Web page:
“Jack, what’s wrong? The operation?”

“Went as planned. Mostly. Sloane…escaped capture.”

“Damn!” Anger followed adrenaline, had him curling his hand into a fist and slamming it into his thigh. “Bugger-all, the bastard would slip through the cracks.”

Sark tossed back the covers, already slipping from the bed.

“Give me a minute here, Jack. Just let me get a swallow or two of coffee into my system, and you can fill me in.”

He still wore most of his clothing from the evening before, the black T-shirt rumpled now, despite the tight fit of the material. His matching fatigues had not made the most comfortable of sleeping attire, but he’d been too exhausted when he finally stumbled in to manage more than taking off his shoes.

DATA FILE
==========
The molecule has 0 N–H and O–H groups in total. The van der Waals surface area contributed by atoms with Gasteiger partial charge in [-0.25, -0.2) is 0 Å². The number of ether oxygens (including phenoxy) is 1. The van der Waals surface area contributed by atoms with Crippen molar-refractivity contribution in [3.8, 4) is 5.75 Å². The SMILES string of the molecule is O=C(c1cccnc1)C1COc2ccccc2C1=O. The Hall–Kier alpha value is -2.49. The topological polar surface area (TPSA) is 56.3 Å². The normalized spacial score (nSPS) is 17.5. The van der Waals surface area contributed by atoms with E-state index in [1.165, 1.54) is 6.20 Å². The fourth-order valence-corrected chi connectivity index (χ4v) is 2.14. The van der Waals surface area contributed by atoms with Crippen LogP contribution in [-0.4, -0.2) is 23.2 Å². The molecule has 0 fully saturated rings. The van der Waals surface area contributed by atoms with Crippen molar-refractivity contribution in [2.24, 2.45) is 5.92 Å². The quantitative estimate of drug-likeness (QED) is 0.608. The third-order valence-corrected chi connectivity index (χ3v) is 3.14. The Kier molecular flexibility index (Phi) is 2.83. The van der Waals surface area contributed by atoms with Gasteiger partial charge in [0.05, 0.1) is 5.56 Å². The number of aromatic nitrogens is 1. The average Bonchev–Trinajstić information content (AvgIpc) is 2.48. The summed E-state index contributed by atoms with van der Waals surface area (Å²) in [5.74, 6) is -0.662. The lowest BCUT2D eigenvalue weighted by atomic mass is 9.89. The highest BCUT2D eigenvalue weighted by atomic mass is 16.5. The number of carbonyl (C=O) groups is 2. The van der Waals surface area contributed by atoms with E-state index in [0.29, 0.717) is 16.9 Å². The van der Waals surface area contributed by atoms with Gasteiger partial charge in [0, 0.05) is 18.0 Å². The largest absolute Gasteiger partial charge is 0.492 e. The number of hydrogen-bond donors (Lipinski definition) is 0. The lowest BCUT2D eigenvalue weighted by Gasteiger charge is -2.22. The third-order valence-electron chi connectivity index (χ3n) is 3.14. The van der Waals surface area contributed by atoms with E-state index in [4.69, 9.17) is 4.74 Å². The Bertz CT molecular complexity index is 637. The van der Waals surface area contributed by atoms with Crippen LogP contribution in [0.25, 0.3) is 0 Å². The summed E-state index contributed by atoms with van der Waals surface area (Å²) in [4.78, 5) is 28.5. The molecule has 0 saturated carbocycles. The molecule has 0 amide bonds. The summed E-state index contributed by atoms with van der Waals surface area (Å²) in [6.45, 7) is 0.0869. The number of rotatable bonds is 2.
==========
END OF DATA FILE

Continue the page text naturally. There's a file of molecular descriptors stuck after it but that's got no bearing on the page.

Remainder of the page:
He ignored the way his legs seemed to shake slightly as he crossed to the small kitchen his apartment boasted. Just a hit or three of caffeine, and he’d be fine…

“Andrew, Sloane isn’t why I’m calling,” Jack told him reluctantly, and Sark stopped with his hand halfway to the coffeepot. Bristow never, never called him by his first name. His heart began a painful pounding in his chest, and he wet suddenly dry lips with the tip of his tongue. He had to clear his throat before he could speak.

“Then…why?” he asked, already knowing, already fearing the answer.

“It’s Sydney. She’s gone. Vanished.” Sark could almost hear Jack’s mouth thin with displeasure as the words spilled across the connection. “Taken, we’re pretty sure.”

The silence stretched, and he carefully put his still empty coffee cup down on the counter; his hand was shaking badly enough to drop it if he didn’t.